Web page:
The financial services industry faces potentially the single biggest impact on its operations in a generation – Brexit. The potential harmful effects of Brexit on the UK Funds Management Industry are well publicised. Many UK Fund Managers have obtained a license /are in the process of obtaining a license to establish a UCITS management company and / or an Alternative Investment Fund Manager (“ManCo”) in Ireland in order to maintain EU passporting.
So why is Transfer Pricing important?
The establishment of a new Irish ManCo gives rise to the question of what profit the Irish ManCo should earn on an arm’s length basis for the role it will perform. Transfer pricing provides the basis for determining the arm’s length reward for the Irish ManCo by applying principles agreed by the OECD. Tax authorities require arm’s length pricing to be applied on intra-group transactions. The large number of applications for a new Irish license will result in greater attention from the Irish and UK tax authorities. Therefore, increased awareness on transfer pricing arrangements is not just a consideration for firms setting up operations in Ireland but also for Fund Managers which already have a presence here.
Transfer Pricing – Recent Developments
In July 2017, the OECD published revised OECD Transfer Pricing Guidelines for Multinational Enterprises and Tax Administrations (“OECD Guidelines”). Whilst these have not yet been formally adopted into Irish domestic law, they already apply under the provisions of the Irish and UK double taxation agreement. It is expected that the 2017 OECD Guidelines will come into force in January 2020 and the Irish Government are currently engaged in a public consultation process on the matter. The revised OECD Guidelines have sought to clarify several aspects of the previous 2010 version and essentially facilitate tax authorities applying greater rigour in determining an arm’s length reward for parties to an intra-group transaction. The main principles of relevance for Fund Managers from the new OECD Guidelines are as follows:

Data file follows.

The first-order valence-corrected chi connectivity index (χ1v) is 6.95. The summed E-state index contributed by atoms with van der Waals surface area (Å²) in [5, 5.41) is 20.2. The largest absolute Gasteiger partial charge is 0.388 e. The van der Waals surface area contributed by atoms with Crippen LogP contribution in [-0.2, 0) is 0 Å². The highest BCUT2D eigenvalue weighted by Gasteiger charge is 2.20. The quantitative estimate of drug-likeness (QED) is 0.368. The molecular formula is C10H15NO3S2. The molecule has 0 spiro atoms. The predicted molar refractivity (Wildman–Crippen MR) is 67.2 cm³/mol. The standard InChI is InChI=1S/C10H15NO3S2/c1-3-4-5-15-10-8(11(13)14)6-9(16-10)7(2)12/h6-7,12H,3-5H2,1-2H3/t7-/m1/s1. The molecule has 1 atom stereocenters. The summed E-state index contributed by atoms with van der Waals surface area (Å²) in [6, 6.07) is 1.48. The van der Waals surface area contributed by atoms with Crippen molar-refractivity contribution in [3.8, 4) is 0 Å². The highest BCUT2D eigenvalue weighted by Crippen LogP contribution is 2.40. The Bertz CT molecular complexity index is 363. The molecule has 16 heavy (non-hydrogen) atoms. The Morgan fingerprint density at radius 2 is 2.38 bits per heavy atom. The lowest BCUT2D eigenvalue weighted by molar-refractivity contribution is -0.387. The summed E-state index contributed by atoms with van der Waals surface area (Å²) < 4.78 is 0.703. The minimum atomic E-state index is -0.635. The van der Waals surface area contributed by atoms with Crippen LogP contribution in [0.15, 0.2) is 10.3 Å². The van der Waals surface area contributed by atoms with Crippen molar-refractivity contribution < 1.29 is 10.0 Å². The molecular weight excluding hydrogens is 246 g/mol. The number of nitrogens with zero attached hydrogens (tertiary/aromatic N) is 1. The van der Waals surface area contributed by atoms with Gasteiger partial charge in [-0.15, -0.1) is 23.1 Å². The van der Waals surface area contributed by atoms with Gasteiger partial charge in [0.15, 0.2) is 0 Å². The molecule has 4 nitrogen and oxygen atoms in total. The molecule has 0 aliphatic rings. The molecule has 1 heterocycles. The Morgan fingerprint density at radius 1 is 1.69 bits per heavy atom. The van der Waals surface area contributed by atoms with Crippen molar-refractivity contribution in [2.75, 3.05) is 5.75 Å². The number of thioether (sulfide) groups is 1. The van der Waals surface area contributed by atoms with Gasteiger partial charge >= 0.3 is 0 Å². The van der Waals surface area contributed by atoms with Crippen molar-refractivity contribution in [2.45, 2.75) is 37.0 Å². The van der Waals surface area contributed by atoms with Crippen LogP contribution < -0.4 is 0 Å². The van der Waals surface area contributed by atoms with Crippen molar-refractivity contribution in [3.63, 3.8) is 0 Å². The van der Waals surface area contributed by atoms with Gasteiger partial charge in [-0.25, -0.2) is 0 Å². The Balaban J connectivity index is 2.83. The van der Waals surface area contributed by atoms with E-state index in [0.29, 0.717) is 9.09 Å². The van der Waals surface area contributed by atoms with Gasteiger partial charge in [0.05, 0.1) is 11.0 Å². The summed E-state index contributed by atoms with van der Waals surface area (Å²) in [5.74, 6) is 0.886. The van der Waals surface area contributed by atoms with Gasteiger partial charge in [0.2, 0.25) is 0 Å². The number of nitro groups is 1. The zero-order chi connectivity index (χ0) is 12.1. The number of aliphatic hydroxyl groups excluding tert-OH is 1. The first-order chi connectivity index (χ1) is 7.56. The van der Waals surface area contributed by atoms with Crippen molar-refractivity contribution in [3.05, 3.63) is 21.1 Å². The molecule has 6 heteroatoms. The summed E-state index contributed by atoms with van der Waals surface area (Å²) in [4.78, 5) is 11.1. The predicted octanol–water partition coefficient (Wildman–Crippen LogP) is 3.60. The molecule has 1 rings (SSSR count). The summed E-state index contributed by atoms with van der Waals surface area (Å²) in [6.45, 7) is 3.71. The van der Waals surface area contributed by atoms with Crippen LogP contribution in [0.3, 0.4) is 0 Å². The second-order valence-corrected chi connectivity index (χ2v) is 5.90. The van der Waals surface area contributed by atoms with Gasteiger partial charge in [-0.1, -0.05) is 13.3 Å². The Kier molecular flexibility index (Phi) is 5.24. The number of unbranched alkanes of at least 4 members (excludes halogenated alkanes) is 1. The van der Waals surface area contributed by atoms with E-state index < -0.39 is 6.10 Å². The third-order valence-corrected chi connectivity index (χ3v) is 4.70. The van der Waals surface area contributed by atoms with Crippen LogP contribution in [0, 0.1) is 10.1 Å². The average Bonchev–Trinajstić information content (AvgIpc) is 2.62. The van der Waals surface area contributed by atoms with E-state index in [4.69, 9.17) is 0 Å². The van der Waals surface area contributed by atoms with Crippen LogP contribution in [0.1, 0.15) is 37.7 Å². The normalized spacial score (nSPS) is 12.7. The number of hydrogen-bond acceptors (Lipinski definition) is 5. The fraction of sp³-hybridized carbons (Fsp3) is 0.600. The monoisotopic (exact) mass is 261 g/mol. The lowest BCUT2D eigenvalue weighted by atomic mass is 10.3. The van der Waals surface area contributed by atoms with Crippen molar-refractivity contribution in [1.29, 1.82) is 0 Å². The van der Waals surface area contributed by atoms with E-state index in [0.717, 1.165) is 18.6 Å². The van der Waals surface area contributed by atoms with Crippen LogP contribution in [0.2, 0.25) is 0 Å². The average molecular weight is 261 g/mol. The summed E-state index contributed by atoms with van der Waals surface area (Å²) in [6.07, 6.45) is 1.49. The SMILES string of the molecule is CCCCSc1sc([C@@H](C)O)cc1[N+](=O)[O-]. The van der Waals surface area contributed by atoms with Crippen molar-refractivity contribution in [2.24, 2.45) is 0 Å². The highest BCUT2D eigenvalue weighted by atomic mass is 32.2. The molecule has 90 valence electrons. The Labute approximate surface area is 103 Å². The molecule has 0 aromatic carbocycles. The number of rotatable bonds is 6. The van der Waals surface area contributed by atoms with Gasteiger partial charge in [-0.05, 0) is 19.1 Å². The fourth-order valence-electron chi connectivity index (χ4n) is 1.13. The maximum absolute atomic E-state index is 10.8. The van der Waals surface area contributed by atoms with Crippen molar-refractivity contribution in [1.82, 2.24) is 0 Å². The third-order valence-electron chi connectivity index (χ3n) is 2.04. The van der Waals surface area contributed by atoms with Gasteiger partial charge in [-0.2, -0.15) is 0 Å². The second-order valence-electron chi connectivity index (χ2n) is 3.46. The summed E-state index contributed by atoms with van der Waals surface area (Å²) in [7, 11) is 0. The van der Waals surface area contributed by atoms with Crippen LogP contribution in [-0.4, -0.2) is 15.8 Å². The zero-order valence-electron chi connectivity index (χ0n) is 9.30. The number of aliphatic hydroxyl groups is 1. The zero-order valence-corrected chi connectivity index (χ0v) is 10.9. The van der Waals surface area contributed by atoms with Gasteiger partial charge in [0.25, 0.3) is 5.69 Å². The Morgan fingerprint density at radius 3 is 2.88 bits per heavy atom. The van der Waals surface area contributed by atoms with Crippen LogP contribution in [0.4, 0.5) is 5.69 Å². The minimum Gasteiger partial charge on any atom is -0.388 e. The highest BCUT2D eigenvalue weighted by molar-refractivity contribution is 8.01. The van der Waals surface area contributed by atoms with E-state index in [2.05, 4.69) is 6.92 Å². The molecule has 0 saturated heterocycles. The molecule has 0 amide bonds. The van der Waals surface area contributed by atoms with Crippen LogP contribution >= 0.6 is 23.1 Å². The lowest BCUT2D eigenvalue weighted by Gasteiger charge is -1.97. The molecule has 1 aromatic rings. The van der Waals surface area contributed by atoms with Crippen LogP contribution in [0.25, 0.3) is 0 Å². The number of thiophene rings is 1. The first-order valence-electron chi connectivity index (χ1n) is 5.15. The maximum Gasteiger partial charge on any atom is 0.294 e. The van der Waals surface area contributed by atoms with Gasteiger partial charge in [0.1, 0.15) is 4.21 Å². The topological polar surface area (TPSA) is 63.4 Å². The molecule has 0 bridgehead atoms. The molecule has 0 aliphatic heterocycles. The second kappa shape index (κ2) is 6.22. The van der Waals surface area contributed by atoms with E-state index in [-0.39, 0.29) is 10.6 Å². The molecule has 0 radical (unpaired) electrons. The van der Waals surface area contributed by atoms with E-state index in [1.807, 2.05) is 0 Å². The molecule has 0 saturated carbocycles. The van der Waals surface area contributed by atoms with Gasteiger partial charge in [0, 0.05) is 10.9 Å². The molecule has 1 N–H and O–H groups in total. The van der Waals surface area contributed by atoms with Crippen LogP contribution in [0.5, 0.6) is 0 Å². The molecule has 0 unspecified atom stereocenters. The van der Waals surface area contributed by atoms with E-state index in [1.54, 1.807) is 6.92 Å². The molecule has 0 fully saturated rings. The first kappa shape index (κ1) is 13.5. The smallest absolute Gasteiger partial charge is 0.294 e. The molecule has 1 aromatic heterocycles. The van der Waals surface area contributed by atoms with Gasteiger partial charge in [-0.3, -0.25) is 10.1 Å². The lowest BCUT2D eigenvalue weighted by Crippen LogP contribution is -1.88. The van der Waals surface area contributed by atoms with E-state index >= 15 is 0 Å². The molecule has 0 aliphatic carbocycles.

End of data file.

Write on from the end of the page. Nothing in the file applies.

- Distinguish control of risk functions from risk mitigation functions;
- Provision of a clear mechanism for identifying where control of risk occurs;
- Emphasising the primacy of the actual conduct of the parties in determining the attribution of profits – not merely relying on the legal contractual arrangement; and
- Ensuring an appropriate return to risk control functions by reference to the economic relevance of the functions.
The large increase in license applications to the Central Bank from UK Fund Managers has highlighted an ability to attribute profits to Ireland consistent with the level of control of risk functions performed here, particularly as the Irish regulatory requirements around control of risk functions becomes more significant. These profits would be taxable at the standard rate of corporation tax of 12.5% which applies in Ireland. It is important that Fund Managers consider if their policies for rewarding Irish operations on intra-group transactions provides for an arm’s length result, taking into account the new OECD Guidance. This is not only an opportunity to create value but is also a risk that must be managed.
Neil Casey, Director for Transfer Pricing and Emmet Madden Associate Director, Transfer Pricing at KPMG Ireland